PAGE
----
Also, I had to comb message boards for answers on certain things about the game that would direct me to in-game message boards. Which I thought was kind of neat in a surreal kind of way.
Got stuck while playing .hack//Infection? Log off and check your email. Look into the message boards to see if anyone has suggested a new realm or event. It’s a neat touch that, while contained within the game itself, sets up this interesting disconnect that somehow makes it feel more true to an MMO experience, and still reminds me of many of the times I’ve gotten stuck in FFXIV these days. Still got to check out boards and videos for advice on how to run bosses or figure out where I should be going when I’m scrambling to find the last Moogle.
.hack//Infection isn’t only clever with its systems outside The World, but also those within it. Combat is live as you auto attack whichever target you’re aiming at, and you’re free to use special attacks that add onto this basic onslaught (although cooldowns aren’t a big issue here). Other than digging through some clunky menus to get to your abilities, it doesn’t feel too different from MMO combat now.
That’s not where it really feels like an MMO, though. It’s more in the connection the game creates with the other players you can bring with you. Kite will meet a variety of people throughout the game, all of whom can join your party when you head out into a dangerous zone. If they show up, that is. The game features a possibility that the NPC players won’t be online when you’re heading out into combat. Like your real raid buddies, sometimes they’re just not available to play with and you have to work with who’s around.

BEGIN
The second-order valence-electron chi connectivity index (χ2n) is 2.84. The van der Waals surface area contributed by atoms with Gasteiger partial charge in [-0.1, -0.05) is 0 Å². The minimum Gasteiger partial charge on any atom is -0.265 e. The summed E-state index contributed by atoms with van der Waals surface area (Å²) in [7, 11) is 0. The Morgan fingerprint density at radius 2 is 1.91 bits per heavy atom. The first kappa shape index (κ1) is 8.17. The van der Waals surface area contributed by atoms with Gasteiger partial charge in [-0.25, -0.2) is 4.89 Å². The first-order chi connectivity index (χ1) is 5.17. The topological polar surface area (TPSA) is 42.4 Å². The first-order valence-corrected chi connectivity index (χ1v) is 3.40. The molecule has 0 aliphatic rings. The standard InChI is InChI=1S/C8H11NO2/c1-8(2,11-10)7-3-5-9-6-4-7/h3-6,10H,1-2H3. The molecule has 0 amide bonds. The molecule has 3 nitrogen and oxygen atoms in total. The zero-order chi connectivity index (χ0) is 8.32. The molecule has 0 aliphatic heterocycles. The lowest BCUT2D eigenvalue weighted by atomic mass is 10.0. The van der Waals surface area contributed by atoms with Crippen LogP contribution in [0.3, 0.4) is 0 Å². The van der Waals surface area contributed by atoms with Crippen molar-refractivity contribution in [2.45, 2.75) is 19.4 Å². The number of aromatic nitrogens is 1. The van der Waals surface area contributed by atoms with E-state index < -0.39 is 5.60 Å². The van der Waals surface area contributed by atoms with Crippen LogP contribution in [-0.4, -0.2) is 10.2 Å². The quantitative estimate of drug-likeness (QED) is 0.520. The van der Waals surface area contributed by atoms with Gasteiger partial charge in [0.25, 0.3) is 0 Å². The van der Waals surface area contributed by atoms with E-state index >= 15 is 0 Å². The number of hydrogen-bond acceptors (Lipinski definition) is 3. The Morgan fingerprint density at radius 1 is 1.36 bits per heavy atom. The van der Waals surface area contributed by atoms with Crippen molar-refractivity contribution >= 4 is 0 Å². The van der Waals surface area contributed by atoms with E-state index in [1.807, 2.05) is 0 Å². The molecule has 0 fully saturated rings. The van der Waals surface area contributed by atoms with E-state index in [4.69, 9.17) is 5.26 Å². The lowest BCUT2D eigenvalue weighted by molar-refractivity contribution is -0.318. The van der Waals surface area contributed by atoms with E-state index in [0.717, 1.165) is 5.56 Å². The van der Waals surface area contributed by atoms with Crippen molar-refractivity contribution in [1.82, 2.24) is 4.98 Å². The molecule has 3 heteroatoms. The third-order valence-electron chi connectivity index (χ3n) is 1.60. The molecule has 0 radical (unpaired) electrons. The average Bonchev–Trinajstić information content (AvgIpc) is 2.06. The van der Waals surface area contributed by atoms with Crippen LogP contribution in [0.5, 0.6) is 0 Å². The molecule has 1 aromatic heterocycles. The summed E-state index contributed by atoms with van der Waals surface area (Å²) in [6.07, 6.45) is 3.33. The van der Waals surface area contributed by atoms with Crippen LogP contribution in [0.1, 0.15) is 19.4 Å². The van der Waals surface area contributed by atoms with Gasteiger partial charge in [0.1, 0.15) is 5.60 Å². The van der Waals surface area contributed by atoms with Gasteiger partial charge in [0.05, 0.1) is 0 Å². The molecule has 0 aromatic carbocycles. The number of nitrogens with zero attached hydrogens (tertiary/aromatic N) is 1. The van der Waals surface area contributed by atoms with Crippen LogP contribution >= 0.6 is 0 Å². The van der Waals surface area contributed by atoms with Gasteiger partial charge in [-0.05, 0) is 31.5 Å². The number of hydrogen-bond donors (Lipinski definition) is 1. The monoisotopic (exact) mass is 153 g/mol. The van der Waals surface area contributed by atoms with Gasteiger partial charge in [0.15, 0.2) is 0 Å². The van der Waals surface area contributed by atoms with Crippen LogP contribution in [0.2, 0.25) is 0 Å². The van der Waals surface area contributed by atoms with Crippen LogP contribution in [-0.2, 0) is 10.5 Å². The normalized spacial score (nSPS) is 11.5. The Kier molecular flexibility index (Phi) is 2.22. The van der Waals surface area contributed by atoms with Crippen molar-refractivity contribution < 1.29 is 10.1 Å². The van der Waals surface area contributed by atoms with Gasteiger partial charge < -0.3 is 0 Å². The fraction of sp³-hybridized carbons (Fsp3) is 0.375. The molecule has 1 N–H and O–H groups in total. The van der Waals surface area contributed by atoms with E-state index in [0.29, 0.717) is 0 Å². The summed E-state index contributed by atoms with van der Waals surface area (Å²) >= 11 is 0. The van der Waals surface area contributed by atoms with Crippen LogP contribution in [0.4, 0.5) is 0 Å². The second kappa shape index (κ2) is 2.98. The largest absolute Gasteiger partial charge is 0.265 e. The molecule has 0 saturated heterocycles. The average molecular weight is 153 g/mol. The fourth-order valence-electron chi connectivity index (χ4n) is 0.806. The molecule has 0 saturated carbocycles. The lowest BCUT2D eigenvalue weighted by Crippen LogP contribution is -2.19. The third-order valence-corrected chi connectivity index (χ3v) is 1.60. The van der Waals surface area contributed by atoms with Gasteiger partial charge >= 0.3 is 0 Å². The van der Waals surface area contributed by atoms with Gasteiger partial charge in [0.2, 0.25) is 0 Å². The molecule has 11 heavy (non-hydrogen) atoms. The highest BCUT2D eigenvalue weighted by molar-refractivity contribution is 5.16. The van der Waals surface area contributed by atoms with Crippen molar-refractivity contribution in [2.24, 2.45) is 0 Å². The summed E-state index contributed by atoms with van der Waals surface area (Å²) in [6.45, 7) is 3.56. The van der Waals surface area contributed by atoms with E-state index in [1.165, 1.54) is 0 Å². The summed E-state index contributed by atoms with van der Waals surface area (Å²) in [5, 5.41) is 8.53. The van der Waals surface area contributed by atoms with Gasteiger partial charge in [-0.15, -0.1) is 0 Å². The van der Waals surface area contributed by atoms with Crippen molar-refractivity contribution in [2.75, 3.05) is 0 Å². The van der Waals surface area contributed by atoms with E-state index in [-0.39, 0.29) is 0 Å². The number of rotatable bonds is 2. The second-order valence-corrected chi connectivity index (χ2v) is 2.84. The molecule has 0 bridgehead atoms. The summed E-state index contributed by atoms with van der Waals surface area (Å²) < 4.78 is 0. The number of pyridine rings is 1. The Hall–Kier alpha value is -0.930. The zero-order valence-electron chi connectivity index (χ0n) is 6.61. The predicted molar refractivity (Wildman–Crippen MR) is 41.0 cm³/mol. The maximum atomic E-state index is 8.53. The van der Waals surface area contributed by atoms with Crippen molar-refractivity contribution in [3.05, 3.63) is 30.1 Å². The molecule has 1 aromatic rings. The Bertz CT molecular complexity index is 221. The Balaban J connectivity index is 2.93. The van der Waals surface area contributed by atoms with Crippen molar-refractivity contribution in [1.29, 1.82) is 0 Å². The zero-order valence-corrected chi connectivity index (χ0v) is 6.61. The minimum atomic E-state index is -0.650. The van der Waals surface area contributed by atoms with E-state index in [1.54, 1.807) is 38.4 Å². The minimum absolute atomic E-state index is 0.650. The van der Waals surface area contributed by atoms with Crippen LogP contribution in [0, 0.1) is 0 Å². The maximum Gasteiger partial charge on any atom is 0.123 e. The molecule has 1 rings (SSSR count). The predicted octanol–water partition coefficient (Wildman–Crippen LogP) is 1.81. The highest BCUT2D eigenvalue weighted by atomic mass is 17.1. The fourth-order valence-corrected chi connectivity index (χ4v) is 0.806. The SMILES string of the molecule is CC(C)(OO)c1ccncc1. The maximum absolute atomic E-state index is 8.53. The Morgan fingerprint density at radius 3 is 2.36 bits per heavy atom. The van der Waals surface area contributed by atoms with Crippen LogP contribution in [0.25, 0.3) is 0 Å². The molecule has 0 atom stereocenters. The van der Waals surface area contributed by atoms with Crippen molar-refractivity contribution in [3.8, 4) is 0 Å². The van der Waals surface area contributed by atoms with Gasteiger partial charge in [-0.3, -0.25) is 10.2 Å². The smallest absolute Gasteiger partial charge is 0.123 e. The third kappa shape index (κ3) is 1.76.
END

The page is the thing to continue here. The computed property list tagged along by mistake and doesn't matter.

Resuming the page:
Don’t rely on them a whole lot, either. While a full party is helpful, these lunkheads can be largely useless, forcing you to carry them through the dungeon as they serve as distractions. They’ll take down foes and do things, don’t get me wrong, but they can make some idiotic moves often, requiring frequent healing and revives (even when one of THEM is supposed to be a healer). It’s an experience that was annoying, but reminded me of many bad parties I’ve been a part of in a way that brought back some funny memories. It’s strange to find bad NPCs being a positive thing, but it works to make .hack//Infection feel that much closer to a real MMO.
The NPCs even straight up ignore the better armor and tools you give them sometimes, just like real people! So realistic (infuriating)!
These varied elements all mix to make .hack//Infection feel like an MMO in ways that feel both nostalgic and all-too-familiar for modern MMO players. Useless party members, outside systems, and a realistic connection to other players (even if they’re fictional) give this game a memorable personality that help it stand out from many RPGs with its sheer ambition to capture the experience of MMOs within a single-player game. Even today, it’s an impressive feat that I’m excited to keep digging into.
Unless my party of morons gets me killed in a long dungeon again.